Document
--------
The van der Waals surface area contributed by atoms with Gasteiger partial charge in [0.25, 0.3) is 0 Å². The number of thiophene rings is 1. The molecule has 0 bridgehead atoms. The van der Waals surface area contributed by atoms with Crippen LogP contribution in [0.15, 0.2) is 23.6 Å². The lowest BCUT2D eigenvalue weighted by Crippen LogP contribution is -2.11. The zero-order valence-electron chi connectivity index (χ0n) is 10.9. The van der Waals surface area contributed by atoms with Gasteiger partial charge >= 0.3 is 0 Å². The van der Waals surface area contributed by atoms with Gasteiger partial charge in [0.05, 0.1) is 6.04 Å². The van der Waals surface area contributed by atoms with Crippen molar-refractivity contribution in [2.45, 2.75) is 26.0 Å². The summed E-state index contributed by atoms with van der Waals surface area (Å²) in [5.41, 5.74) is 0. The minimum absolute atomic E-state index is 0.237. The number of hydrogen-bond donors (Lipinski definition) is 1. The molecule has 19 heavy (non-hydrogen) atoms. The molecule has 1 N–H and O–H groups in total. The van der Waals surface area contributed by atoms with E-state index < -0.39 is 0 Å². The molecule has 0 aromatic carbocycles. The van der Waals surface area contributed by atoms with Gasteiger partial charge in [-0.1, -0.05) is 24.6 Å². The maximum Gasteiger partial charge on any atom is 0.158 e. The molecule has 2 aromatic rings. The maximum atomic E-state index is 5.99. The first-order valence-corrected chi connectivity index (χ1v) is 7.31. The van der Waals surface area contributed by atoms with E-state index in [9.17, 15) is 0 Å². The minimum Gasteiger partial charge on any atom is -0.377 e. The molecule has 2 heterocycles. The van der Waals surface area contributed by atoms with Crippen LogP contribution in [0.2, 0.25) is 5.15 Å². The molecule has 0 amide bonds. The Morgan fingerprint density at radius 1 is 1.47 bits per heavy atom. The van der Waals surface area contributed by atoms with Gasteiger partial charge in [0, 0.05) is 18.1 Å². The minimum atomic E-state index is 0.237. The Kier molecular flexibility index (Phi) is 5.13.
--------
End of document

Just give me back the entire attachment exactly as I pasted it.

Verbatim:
The van der Waals surface area contributed by atoms with Gasteiger partial charge in [0.25, 0.3) is 0 Å². The number of thiophene rings is 1. The molecule has 0 bridgehead atoms. The van der Waals surface area contributed by atoms with Crippen LogP contribution in [0.15, 0.2) is 23.6 Å². The lowest BCUT2D eigenvalue weighted by Crippen LogP contribution is -2.11. The zero-order valence-electron chi connectivity index (χ0n) is 10.9. The van der Waals surface area contributed by atoms with Gasteiger partial charge >= 0.3 is 0 Å². The van der Waals surface area contributed by atoms with Gasteiger partial charge in [0.05, 0.1) is 6.04 Å². The van der Waals surface area contributed by atoms with Crippen molar-refractivity contribution in [2.45, 2.75) is 26.0 Å². The summed E-state index contributed by atoms with van der Waals surface area (Å²) in [5.41, 5.74) is 0. The minimum absolute atomic E-state index is 0.237. The number of hydrogen-bond donors (Lipinski definition) is 1. The molecule has 19 heavy (non-hydrogen) atoms. The molecule has 1 N–H and O–H groups in total. The van der Waals surface area contributed by atoms with E-state index < -0.39 is 0 Å². The molecule has 0 aromatic carbocycles. The van der Waals surface area contributed by atoms with Gasteiger partial charge in [-0.1, -0.05) is 24.6 Å². The maximum Gasteiger partial charge on any atom is 0.158 e. The molecule has 2 aromatic rings. The maximum atomic E-state index is 5.99. The first-order valence-corrected chi connectivity index (χ1v) is 7.31. The van der Waals surface area contributed by atoms with E-state index in [9.17, 15) is 0 Å². The minimum Gasteiger partial charge on any atom is -0.377 e. The molecule has 2 heterocycles. The van der Waals surface area contributed by atoms with Crippen LogP contribution in [0.2, 0.25) is 5.15 Å². The molecule has 0 amide bonds. The Morgan fingerprint density at radius 1 is 1.47 bits per heavy atom. The van der Waals surface area contributed by atoms with Gasteiger partial charge in [0, 0.05) is 18.1 Å². The minimum atomic E-state index is 0.237. The Kier molecular flexibility index (Phi) is 5.13.